2012 Economic Calendar
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ISM Mfg Index  
Released On 7/2/2012 10:00:00 AM For Jun, 2012
PriorConsensusConsensus RangeActual
ISM Mfg Index - Level53.5 52.0 51.0  to 53.4 49.7 

The status of the Philly Fed has just gone up. The ISM's manufacturing index shows contraction in June for the first time since July 2009. New orders, at 47.8, show contraction for the first time since April 2009 and the degree of the decline is the steepest since October 2001. Export orders, reflecting weakness in Europe and China, are a serious negative, at 47.5 for the first contraction since June 2009 and the lowest reading since April 2009. With a lack of new orders, manufacturers are working down backlogs which are at 44.5.

Inventories are coming down as are prices which show their greatest rate of monthly contraction since, once again, April 2009. Positives are continued growth in production and in employment though strength here won't last long without new orders. The Philly Fed for the last two months has been prominently signaling such a result as today's report. The Dow is falling in immediate reaction.

Consensus Outlook
The composite index from the ISM manufacturing survey slipped to 53.5 in May from 54.8 the prior month. The latest was still well within positive territory, indicating moderate growth. But details were even better. The ISM's new order index was up 1.9 points to 60.1 for the strongest rate of monthly growth since April of last year. This portends an improvement in manufacturing overall. More recently, the Markit flash PMI for manufacturing in June eased to 52.9 from 54.0 in May.

The manufacturing composite index from the Institute For Supply Management is a diffusion index calculated from five of the eleven sub-components of a monthly survey of purchasing managers at roughly 300 manufacturing firms nationwide. The survey queries purchasing managers about the general direction of production, new orders, order backlogs, their own inventories, customer inventories, employment, supplier deliveries, exports, imports, and prices. The five components of the composite index are new orders, production, employment, supplier deliveries, and inventories (their own, not customer inventories). The five components are equally weighted. The questions are qualitative rather than quantitative; that is, they ask about the general direction rather than the specific level of activity. Each question is adjusted into a diffusion index which is calculated by adding the percentage of positive responses to one-half of the unchanged responses.  Why Investors Care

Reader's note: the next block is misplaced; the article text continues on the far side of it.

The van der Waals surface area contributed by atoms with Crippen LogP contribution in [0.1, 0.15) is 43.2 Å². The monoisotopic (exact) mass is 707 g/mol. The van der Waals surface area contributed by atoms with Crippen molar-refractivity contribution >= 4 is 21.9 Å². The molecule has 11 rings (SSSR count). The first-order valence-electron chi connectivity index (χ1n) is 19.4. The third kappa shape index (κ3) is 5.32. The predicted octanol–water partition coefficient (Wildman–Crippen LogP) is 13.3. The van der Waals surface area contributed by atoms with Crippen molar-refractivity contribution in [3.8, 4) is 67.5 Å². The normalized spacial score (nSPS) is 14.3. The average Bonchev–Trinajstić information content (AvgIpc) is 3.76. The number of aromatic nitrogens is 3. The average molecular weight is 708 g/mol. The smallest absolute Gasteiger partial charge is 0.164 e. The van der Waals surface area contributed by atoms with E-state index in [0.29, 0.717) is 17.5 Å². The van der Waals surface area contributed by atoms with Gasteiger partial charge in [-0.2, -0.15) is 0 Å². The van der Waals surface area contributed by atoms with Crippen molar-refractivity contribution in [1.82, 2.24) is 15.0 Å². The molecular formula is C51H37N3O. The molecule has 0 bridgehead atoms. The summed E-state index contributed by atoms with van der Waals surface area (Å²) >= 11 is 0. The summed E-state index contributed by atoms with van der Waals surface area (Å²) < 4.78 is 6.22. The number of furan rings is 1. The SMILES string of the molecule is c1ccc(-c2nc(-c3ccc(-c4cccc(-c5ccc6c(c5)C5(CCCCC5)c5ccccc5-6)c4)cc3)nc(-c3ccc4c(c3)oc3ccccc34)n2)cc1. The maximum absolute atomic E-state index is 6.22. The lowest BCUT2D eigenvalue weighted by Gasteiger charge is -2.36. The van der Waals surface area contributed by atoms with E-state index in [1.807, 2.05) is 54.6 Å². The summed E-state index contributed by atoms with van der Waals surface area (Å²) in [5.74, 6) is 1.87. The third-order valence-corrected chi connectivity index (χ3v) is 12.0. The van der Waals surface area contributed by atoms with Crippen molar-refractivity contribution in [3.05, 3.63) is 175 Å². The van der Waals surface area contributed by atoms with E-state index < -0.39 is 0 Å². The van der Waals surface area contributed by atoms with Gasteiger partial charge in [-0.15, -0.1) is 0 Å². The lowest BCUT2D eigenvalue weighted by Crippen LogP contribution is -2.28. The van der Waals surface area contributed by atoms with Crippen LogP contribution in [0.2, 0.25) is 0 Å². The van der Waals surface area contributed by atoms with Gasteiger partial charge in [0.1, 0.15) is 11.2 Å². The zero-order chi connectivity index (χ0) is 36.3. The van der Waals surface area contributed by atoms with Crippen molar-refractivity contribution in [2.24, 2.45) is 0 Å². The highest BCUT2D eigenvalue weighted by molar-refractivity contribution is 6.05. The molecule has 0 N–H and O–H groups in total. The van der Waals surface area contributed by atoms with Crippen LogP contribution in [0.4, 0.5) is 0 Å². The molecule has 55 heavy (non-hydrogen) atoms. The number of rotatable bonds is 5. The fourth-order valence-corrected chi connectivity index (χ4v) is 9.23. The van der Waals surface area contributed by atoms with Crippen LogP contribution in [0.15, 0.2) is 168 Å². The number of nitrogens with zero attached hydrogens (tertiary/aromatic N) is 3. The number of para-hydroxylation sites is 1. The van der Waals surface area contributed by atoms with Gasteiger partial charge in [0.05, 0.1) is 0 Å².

The ISM manufacturing index (formerly known as the NAPM Survey) is constructed so that any level at 50 or above signifies growth in the manufacturing sector. A level above 43 or so, but below 50, indicates that the U.S. economy is still growing even though the manufacturing sector is contracting. Any level below 43 indicates that the economy is in recession.
Data Source: Haver Analytics

2012 Release Schedule
Released On: 1/32/13/14/25/16/17/28/19/410/111/112/3
Release For: DecJanFebMarAprMayJunJulAugSepOctNov

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